Kamar junction at the Dausokele bridge
Kamar junction at the Dausokele bridge

The bridge and the river, or more properly estuary, is always an important place for me. I often run to the river, that is my usual evening run. And once a birth year cycle I run my age in minutes to the river and back. I used to only try to run to the river and back in my age minutes. A couple weeks ago I joggled to the river and back in 49 minutes, four minutes under my age. That felt good.

The only rule I follow is that I get to run via the shortest possible path – OSP. Open Shortest Path. Any and all shortcuts can be taken. And there really aren’t any. There is only one road, but the route I do use is through Pohnpei campus and not around on the main circumferential road, shaving off about 100 meters. The distance to the river is 3.65 kilometers for a 7.2 kilometer round trip.

The run to the river is also a run past the hospitals and whenever a friend is in a hospital, the run reminds me of them. Sometimes I have gone out the door only because someone I know is in the hospital. So I ran when Heinrick Palik was in hospital, I ran when Shrue was in with our new born son, I ran when Harvey Segal was in the hospital, I ran when Angela Jefben was in the hospital. I remember those runs.

Shadow self-portrait at Green Bay
Shadow self-portrait at Green Bay

Green Bay is a sometimes sakau market. On a sunny evening the market calls, unless I am on my feet running. When I am running I do want to be at sakau. But when I am not running and the suns sets golden in the west, then I want to be at sakau.

The junction with Nantipw, Lewetik, and Meitipw road
The junction with Nantipw, Lewetik, and Meitipw road

Shrue and I moved up to a home on this road in 1998. This would be my son’s first home, and would mark my longest regular runs as I would run home from Palikir to Nantipw twice a week. The runs were on the order of fourteen or fifteen kilometers with my best time being 1:15:15 on 11 May 2000. That Thursday Shrue was in the hospital with my newborn son. I have never before nor since run that fast over that distance, nor have I ever felt the flow I felt that day as I ran.

Sometimes there are some things that occur only once in your lifetime, and that is OK. There is no need to mourn the failure of a re-occurrence. Some people push to get that feeling again. Climb a higher mountain. Run a tougher race. Looking to recapture that feeling, that sense of ability, again. Once is enough, there is a lifetime to enjoy the memory.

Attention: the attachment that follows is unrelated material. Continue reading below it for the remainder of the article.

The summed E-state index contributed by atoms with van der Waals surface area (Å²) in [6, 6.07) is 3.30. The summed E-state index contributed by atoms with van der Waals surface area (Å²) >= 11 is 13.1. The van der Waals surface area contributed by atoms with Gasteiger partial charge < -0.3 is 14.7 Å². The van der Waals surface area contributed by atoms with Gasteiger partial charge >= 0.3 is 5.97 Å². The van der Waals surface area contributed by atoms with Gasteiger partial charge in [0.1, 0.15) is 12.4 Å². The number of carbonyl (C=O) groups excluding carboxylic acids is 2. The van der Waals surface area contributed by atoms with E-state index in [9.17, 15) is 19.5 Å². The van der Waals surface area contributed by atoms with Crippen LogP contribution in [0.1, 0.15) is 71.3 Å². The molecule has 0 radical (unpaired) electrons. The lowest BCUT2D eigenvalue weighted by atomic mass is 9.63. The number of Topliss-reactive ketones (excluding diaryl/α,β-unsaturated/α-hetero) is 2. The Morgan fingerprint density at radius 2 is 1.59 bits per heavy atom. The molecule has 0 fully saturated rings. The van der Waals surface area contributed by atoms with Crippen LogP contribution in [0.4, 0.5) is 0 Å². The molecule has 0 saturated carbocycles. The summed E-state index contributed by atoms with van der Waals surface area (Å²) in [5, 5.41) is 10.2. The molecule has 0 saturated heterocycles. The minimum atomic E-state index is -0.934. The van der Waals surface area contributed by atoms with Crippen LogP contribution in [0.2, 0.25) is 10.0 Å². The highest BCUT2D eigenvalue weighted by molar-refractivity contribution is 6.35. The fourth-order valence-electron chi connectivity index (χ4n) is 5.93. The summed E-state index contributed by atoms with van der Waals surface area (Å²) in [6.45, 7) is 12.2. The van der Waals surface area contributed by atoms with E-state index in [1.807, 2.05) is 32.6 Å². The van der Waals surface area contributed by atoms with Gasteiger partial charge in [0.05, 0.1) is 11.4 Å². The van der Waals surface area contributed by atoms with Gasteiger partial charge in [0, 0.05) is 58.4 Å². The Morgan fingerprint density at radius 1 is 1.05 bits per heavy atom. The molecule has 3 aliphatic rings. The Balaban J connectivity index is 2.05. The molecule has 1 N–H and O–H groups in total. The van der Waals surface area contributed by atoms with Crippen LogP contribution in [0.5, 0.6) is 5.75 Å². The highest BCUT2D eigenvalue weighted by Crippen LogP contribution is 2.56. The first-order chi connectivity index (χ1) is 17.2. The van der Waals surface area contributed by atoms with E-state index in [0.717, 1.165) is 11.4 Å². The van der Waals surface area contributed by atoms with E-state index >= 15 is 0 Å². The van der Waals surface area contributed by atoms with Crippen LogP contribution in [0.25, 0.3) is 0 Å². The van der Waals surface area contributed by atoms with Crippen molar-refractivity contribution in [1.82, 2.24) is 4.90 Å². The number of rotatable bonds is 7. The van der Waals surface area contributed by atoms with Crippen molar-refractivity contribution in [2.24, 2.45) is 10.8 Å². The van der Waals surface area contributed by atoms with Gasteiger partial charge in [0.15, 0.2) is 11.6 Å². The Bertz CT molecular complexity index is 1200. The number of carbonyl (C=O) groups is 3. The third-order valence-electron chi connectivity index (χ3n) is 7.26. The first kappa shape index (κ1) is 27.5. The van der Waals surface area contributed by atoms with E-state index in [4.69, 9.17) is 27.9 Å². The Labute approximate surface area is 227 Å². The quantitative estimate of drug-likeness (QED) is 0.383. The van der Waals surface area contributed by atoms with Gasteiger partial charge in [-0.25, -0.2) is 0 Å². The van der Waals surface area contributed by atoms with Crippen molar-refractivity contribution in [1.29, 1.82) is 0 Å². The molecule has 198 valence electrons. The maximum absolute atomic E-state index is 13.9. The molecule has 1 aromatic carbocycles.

Paulino's at Palipowe junction
Paulino’s at Palipowe junction

I spent Thursday scanning old photos and uploading them to social media. Three of the old images were of the sakau market that once stood here. Young looking colleagues with smooth, bright skin. Now there is an empty sense of abandonment at Paulino’s. Every morning leaves are swept up at homes in Pohnpei. That the leaves are unswept is a sign of an empty home. No sweepers are here. The sweeping is usually done by young single females in the family. Thus the clothes in the semi-nahs indicate that whomever does still inhabit this place does not have sweepers. These are islands in which the sweepers head off-island to seek work and educational opportunities. The extended family is not extended anymore. Elders are increasingly finding themselves minus their children and their children’s children – the core to the leaf sweeping force.

Gallen family pick-up truck
Gallen family pick-up truck

Twenty-one years of running on an island of 35,000 souls means that half the cars that pass me, know me. Maybe more, maybe all know me and I just do not realize it. This truck contains a colleague, former students, current students, and future students of mine – should I happen to live long enough. While I may tend to keep to myself, I am never socially disconnected. Not here.

Dogs
Dogs

Dogs are a part of running on Pohnpei. For the most part dogs along my regular routes ignore me. Occasionally even a normally sedate dog gets excited – dogs have their bad moods too. I have been bitten three times on Pohnpei, a couple times on Kosrae, although one of the Pohnpei bites was not while running. Dogs are off leash, untrained, and unpredictable. Dogs are difficult for those who come from western portions of the globe and a reminder that Micronesia is Micronesia, not Kansas. A dog that bites may wind up in the uhm.

Ros
Ros

Running outside of a walled room means meeting people who have meaning in one’s life. I have known Ros for more than a decade, and like many who I know here, I know her life at a level of detail that I doubt I would were I living outside of the world of a Pacific island. Living here one either learns that life does not proceed in straight lines along planned paths, or one leaves, frustrated. Having a goal in life works for some, but may be rather overrated.

Dausokele bridge
Dausokele bridge